During the last few days, the world has watched the Big Tech and social media crackdown after the incident that took place at Capitol Hill a few days ago. During the last 48 hours, U.S. President Donald Trump, a great number of right-wing supporters, and many other individuals speaking out against the U.S. government has been censored. The extreme Big Tech censorship has driven a great number of social media participants to search for censorship-resistant alternatives.
*This post was updated on Jan. 10, 2021, to reflect Amazon, Apple, and Google’s takedown of the social media application Parler on Saturday afternoon.
Big Tech’s Purge
In 2020 and into 2021, mainstream media alongside the help of Twitter, Google, Apple, Youtube, Amazon, and Facebook has managed to whitewash the corruption and scandalous acts caused by the U.S. bureaucracy. Following the large protest in Washington and the protestors who managed to enter the Capitol building; videos, pictures, and viral social media posts littered the internet capturing the day’s events. Then after it was all said and done, in a matter of mere hours, Big Tech and the social media giants started to purge many posts expressing dissent.
These tech companies ARE becoming the state.
Privacy violations, blatant bans and an extraordinary willingness to appease increasingly authoritarian governments.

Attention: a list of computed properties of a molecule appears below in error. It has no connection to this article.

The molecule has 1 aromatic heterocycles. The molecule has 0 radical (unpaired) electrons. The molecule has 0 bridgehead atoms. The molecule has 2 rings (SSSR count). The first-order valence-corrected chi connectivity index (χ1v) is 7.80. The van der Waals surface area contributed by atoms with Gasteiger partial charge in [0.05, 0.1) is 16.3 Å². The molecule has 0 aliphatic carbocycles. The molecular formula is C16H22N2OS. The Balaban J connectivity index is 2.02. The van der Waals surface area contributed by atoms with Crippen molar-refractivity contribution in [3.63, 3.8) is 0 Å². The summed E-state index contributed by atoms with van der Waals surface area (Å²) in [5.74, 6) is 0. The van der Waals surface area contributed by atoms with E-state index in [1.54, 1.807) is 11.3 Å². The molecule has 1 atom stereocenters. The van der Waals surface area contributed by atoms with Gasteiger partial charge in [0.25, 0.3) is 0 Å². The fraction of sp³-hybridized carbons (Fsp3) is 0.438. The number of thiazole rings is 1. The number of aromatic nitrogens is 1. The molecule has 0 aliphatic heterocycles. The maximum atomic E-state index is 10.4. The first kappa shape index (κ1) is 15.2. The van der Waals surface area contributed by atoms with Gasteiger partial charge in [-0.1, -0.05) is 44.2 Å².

— russ (@RussellOkung) January 9, 2021
On January 7, Facebook announced the deletion of President Trump’s page and also said that it would be deleting all the commentary that shows “praise and support of the storming of the U.S. Capitol.” Facebook said they would also be deleting posts that call for peaceful protests, alongside pictures and videos of the Capitol breach.
History and future Americans will not judge kindly those who in times of crisis chose to censor and silence their fellow Americans.
— Rob Schneider (@RobSchneider) January 9, 2021
Facebook has further implemented a new feature asking the user if they are sure they want to post. The company has started to purge any dissent toward the American bureaucracy and plan to “update labels on posts” and add more fact-checkers. Facebook said the firm will leverage “AI to demote content that likely violates our policies.”
85,000 followers purged in a day and a half.
I guess the Twitter folks missed all the liberal blather about “unity.”
— James Woods (@RealJamesWoods) January 9, 2021
Additionally, Twitter decided to follow Facebook’s censorship path as well, and also banned the @realdonaldtrump account with 87 million followers. Twitter called the President’s account a “risk” that could further incite violence and called the Capitol building breach “horrific.” The company highlighted two tweets written by Trump and said that they glorified violence. Following the deletion of Trump’s account, Twitter also slashed the followers of a great number of voices who have shown any signs of a dissenting viewpoint.
On January 9th 2021 Silicon Valley took over. Welcome to a new world.
— Kim Dotcom (@KimDotcom) January 9, 2021
Further, left-wing supporters have applauded the censorship and a great majority of the bureaucrats have joined the purge as well. Some of them have even called on Apple and Google for the deletion of censorship-resistant social media apps like *Parler. Many progressives have fully supported the censorship of dissenting views, and are calling for even more censoring.
*Since this post was published, the freedom-of-speech-centric social media application Parler was removed from the Apple Store and Google Play. Alongside this, Amazon decided to shut down Parler’s servers down and the firm’s CEO John Matze said the application would be down for a week while they rebuild.